The Diana Project strives to raise the awareness and expectations of women business owners seeking to grow their ventures. In particular, we focus on women’s approaches to acquiring financial and other resources as well as educating resource providers and policy-makers about the importance and advantages of support and investment in women-owned businesses.
The Diana Project has two primary objectives:
Demand Side – Women Seeking Financing. To raise awareness and expectations of women business owners for the growth of their firms, to educate women business owners about the process of obtaining resources and growth capital.
Supply Side – The Venture Capital Industry. To educate equity capital providers about opportunities for enhanced portfolio diversification and new investment possibilities through investment in women-owned businesses. The Diana Project established that women-led ventures in the United States are underrepresented in equity capital distribution and has documented that many explorations for why women lack the capital required to grow their ventures in the U.S. are myths.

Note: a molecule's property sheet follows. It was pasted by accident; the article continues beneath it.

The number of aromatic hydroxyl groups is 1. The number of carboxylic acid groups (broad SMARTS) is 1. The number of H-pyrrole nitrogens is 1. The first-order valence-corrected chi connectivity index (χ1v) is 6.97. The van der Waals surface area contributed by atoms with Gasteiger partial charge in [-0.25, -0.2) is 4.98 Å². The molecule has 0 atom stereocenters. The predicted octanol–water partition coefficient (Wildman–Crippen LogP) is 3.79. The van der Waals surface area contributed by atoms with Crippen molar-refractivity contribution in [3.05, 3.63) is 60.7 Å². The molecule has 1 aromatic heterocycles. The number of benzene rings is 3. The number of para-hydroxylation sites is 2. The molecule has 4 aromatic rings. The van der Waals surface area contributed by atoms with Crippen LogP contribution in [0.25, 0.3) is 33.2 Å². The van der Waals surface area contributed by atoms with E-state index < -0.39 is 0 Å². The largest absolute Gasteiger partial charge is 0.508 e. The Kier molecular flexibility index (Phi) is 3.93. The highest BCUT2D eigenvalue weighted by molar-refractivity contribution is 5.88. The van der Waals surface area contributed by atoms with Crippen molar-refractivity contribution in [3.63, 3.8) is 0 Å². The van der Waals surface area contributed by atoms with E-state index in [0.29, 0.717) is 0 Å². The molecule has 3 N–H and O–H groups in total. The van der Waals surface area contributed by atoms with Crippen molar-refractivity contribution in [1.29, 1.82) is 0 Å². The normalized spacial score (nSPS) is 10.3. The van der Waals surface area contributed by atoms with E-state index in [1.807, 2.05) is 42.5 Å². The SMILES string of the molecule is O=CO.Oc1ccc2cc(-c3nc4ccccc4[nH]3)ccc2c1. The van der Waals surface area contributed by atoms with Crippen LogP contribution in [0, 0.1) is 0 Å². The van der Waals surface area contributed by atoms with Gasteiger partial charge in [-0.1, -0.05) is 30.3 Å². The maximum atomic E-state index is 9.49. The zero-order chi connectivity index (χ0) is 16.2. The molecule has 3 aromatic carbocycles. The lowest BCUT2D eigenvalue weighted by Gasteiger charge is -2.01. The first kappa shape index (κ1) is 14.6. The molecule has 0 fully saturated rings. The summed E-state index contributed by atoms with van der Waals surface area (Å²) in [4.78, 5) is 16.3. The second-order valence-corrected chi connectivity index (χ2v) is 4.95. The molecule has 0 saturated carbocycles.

The next phase of the project, Diana International, spotlights high-growth, women-led ventures around the world. Global comparisons of women business owners’ attempts to access growth capital are examined and documented by research partners in host countries to determine if conclusions documented by the Diana Project in the U.S. apply worldwide. Currently, more than 100 researchers from 35 countries are involved with Diana International. This team of global scholars presents significant research that can be used as an impetus and foundation for policy implementation, training, and resources that help advance women entrepreneurs.
Diana International, launched in 2003, has two primary objectives:
To provide a platform from which to develop, conduct and share a global research agenda
To create an international community of scholars dedicated to answering the questions about women entrepreneurs and growth oriented businesses.